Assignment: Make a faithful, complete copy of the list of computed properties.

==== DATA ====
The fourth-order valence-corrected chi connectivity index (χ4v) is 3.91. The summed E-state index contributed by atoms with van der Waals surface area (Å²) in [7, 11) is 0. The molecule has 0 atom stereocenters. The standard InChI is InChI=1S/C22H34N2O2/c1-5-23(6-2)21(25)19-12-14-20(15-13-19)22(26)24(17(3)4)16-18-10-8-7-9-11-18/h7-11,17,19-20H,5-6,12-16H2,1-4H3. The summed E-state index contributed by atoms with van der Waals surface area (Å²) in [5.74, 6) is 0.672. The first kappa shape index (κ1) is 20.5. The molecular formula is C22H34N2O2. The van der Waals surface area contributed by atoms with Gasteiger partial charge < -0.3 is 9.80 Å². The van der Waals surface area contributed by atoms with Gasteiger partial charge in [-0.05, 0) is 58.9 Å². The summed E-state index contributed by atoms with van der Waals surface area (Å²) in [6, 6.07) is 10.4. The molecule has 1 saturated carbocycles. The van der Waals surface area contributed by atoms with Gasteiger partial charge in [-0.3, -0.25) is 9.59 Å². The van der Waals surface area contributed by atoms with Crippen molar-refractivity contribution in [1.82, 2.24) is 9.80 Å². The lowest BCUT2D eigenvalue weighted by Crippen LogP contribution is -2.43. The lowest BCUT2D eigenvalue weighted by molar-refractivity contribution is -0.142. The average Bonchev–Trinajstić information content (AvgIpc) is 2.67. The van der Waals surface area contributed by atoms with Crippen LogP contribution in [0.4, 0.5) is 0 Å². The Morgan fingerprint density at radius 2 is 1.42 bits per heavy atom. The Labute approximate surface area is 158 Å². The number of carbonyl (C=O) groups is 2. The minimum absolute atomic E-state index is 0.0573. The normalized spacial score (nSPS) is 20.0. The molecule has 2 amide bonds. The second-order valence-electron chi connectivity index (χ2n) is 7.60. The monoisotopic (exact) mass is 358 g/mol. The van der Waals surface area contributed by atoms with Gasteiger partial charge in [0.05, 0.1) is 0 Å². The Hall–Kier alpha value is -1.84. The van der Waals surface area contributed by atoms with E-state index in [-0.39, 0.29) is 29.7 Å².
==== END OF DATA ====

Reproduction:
The fourth-order valence-corrected chi connectivity index (χ4v) is 3.91. The summed E-state index contributed by atoms with van der Waals surface area (Å²) in [7, 11) is 0. The molecule has 0 atom stereocenters. The standard InChI is InChI=1S/C22H34N2O2/c1-5-23(6-2)21(25)19-12-14-20(15-13-19)22(26)24(17(3)4)16-18-10-8-7-9-11-18/h7-11,17,19-20H,5-6,12-16H2,1-4H3. The summed E-state index contributed by atoms with van der Waals surface area (Å²) in [5.74, 6) is 0.672. The first kappa shape index (κ1) is 20.5. The molecular formula is C22H34N2O2. The van der Waals surface area contributed by atoms with Gasteiger partial charge < -0.3 is 9.80 Å². The van der Waals surface area contributed by atoms with Gasteiger partial charge in [-0.05, 0) is 58.9 Å². The summed E-state index contributed by atoms with van der Waals surface area (Å²) in [6, 6.07) is 10.4. The molecule has 1 saturated carbocycles. The van der Waals surface area contributed by atoms with Gasteiger partial charge in [-0.3, -0.25) is 9.59 Å². The van der Waals surface area contributed by atoms with Crippen molar-refractivity contribution in [1.82, 2.24) is 9.80 Å². The lowest BCUT2D eigenvalue weighted by Crippen LogP contribution is -2.43. The lowest BCUT2D eigenvalue weighted by molar-refractivity contribution is -0.142. The average Bonchev–Trinajstić information content (AvgIpc) is 2.67. The van der Waals surface area contributed by atoms with Crippen LogP contribution in [0.4, 0.5) is 0 Å². The Morgan fingerprint density at radius 2 is 1.42 bits per heavy atom. The Labute approximate surface area is 158 Å². The number of carbonyl (C=O) groups is 2. The minimum absolute atomic E-state index is 0.0573. The normalized spacial score (nSPS) is 20.0. The molecule has 2 amide bonds. The second-order valence-electron chi connectivity index (χ2n) is 7.60. The monoisotopic (exact) mass is 358 g/mol. The van der Waals surface area contributed by atoms with Gasteiger partial charge in [0.05, 0.1) is 0 Å². The Hall–Kier alpha value is -1.84. The van der Waals surface area contributed by atoms with E-state index in [-0.39, 0.29) is 29.7 Å².